Credit extended to borrowers may be at the risk of default such that whereas banks extend credit on the understanding that borrowers will repay their loans, some borrowers usually default and as a result, banks income decrease due to the need to provision for the loans. Where commercial banks do not have an indication of what proportion of their borrowers will default, earnings will vary thus exposing the banks to an additional risk of variability of their profits. Every financial institution bears a degree of risk when the institution lends to business and consumers and hence experiences some loan losses when certain borrowers fail to repay their loans as agreed. Principally, the credit risk of a bank is the possibility of loss arising from non-repayment of interest and the principle, or both, or non-realization of securities on the loans (Kithinji, 2010).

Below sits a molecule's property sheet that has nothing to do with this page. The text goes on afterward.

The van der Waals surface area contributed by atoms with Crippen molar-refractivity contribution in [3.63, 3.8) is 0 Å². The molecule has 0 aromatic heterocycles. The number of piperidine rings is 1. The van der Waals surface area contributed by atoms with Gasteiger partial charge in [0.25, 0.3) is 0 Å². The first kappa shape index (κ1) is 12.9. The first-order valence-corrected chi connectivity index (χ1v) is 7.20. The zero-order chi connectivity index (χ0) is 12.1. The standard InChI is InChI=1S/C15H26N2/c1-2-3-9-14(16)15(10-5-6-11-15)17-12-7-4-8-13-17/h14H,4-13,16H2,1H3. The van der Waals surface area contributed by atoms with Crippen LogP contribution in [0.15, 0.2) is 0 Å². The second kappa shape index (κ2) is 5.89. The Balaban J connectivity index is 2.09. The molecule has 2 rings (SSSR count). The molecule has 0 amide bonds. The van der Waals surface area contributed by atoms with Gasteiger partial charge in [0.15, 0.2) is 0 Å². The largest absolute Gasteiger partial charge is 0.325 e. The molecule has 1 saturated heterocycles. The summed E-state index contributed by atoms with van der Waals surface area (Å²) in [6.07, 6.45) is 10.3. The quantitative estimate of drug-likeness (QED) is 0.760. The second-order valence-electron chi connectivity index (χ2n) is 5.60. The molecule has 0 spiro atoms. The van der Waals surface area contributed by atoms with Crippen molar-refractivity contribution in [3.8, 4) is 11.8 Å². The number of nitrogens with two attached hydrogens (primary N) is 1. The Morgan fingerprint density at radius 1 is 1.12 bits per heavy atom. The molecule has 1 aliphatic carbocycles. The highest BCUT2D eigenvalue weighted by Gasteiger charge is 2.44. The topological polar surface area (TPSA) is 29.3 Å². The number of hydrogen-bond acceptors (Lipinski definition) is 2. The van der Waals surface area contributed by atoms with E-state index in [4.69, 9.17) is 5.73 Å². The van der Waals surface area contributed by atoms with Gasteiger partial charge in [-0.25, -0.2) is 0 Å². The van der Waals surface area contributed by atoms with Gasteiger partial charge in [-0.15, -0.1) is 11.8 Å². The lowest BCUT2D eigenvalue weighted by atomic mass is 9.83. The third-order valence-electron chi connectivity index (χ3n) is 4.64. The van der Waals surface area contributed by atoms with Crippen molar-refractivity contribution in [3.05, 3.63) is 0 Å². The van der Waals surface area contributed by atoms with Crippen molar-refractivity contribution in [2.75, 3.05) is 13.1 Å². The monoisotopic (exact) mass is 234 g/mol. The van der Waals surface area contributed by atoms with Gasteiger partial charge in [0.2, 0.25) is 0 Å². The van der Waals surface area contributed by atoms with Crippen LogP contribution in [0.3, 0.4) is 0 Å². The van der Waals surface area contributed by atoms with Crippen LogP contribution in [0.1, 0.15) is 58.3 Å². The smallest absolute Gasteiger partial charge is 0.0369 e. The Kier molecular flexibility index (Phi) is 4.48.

Credit risk management is a critical component of a comprehensive approach to risk management as whole and essential to long-term success of a banking organization. It helps reduce bank losses. Credit risk management is very important to banks as it is an integral part of the loan process. It minimizes bank risks, adjusted risk rate of return by maintaining credit risk exposure with view of shielding the bank from adverse effects of credit risk. Bank are successful when the risks they take are reasonable, controlled and within their financial resources and competence (Machiraju, 2010).

1.1.1 Credit Risk Management Practices